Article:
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Sophie Mackintosh

About The Author

The Water Cure is the feverish and unsettling novel debut novel from Sophie Mackintosh.

Sophie Mackintosh won the 2016 White Review Short Story Prize and the 2016 Virago/Stylist Short Story competition, and has been published in Granta magazine and TANK magazine among others. The Water Cure is her debut novel, centred on three sisters and their struggle to survive in an isolated environment, bound by shared rituals and rules.



Questions & Answers


The Water Cure by Sophie MackintoshThe Water Cure is your disturbingly beautiful debut novel. How did you find the transition to a full novel from writing short stories, and where did the idea for this book come from?


The Water Cure was originally going to be a book about an eco-disaster - a family living in a flooded world on an oil rig. But I realised, during the period of writing the book, that I was concentrating too hard on things like the logistics of how you would live on a rusty old oil rig, how you would get water etc - and this was because I was scared of interrogating what was at the real heart of the story. The heart was actually about how to be a woman in the world, how the relationships with other women (such as the sisters) can be a fortification against how dangerous it often feels just to exist. That was the real disaster, not a flooded world. So I threw away the oil rig and just thought: what if men were literally toxic to women? What if there was a place they could go to be safe from them? And I went from there.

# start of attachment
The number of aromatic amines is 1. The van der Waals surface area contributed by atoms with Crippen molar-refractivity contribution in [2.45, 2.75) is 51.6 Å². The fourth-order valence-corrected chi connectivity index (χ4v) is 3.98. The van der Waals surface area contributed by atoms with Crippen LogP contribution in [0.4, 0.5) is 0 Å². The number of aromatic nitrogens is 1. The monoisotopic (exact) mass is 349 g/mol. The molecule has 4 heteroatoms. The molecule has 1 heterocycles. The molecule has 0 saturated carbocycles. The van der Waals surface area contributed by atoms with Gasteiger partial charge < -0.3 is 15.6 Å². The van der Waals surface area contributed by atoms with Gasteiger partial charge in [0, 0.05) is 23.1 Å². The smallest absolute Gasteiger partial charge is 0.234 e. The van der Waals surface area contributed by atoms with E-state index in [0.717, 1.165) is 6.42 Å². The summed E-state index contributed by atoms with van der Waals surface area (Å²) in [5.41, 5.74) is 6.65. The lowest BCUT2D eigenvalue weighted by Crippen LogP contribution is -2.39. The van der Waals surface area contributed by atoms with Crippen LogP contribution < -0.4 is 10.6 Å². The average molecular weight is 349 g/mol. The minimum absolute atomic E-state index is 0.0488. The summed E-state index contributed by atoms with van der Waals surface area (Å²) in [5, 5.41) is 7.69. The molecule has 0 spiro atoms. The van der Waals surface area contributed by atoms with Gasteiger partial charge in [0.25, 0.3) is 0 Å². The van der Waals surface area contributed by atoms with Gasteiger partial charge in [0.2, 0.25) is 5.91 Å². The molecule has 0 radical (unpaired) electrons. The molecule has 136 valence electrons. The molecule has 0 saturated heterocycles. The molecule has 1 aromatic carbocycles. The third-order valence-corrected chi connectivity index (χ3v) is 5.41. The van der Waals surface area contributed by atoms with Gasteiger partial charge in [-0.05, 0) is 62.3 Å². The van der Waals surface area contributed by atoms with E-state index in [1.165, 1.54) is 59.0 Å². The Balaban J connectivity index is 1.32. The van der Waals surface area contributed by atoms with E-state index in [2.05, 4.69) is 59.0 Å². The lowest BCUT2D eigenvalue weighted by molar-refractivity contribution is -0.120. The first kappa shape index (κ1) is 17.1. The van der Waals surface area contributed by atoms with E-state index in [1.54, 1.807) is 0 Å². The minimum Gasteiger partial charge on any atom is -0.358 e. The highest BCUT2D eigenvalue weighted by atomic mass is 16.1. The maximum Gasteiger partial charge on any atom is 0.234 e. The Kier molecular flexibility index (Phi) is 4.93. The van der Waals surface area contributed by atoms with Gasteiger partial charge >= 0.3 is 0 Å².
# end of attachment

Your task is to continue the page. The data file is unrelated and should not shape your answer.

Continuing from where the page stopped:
I actually prefer writing novels to short stories. There’s something so satisfying about living with the same story for a while and seeing it develop and grow longer, creating a detailed world, and working everything out. I really enjoyed thinking about every aspect of the world of The Water Cure - the environment, their grand but decaying home, the mysterious history of their community - and then also having total control over what could be revealed to the reader, and when.



With this being your debut novel, and being a writer at the start of your career I was wondering if you could tell us about a book or author that inspired you to become an author?


I was very inspired by The Handmaid’s Tale as a teenager - I think it was the first book I ever read that properly blew my mind, I read it in about two days flat. It lit something up in me because it was the first book to properly show me how powerful words could be, and also to show me how much possibility there was in science fiction - how you didn’t have to stick to one genre, but you could borrow lots of things.


I was also very inspired by The Magic Toyshop, which I read in my late teens. At that time I was making my first proper forays into writing fiction, and I wanted to be Very Profound And Realistic, so I wrote deeply boring stories about teenagers doing deeply boring, gritty things. Reading The Magic Toyshop reminded me that magic could exist everywhere, and taught me a lot about the power of the uncanny. There are plenty of very ordinary things in The Water Cure - tinned foods, household objects, sibling rivalries - but I wanted to give everything a sinister cast. Sometimes that can be the most frightening, magical thing of all.


Your book is on an island, and tells the story of three sisters kept away from society for their own protection, practising a mix of rituals and superstitions. The women use water to purify or punish themselves. I was wondering if this practice is based upon real rituals or events?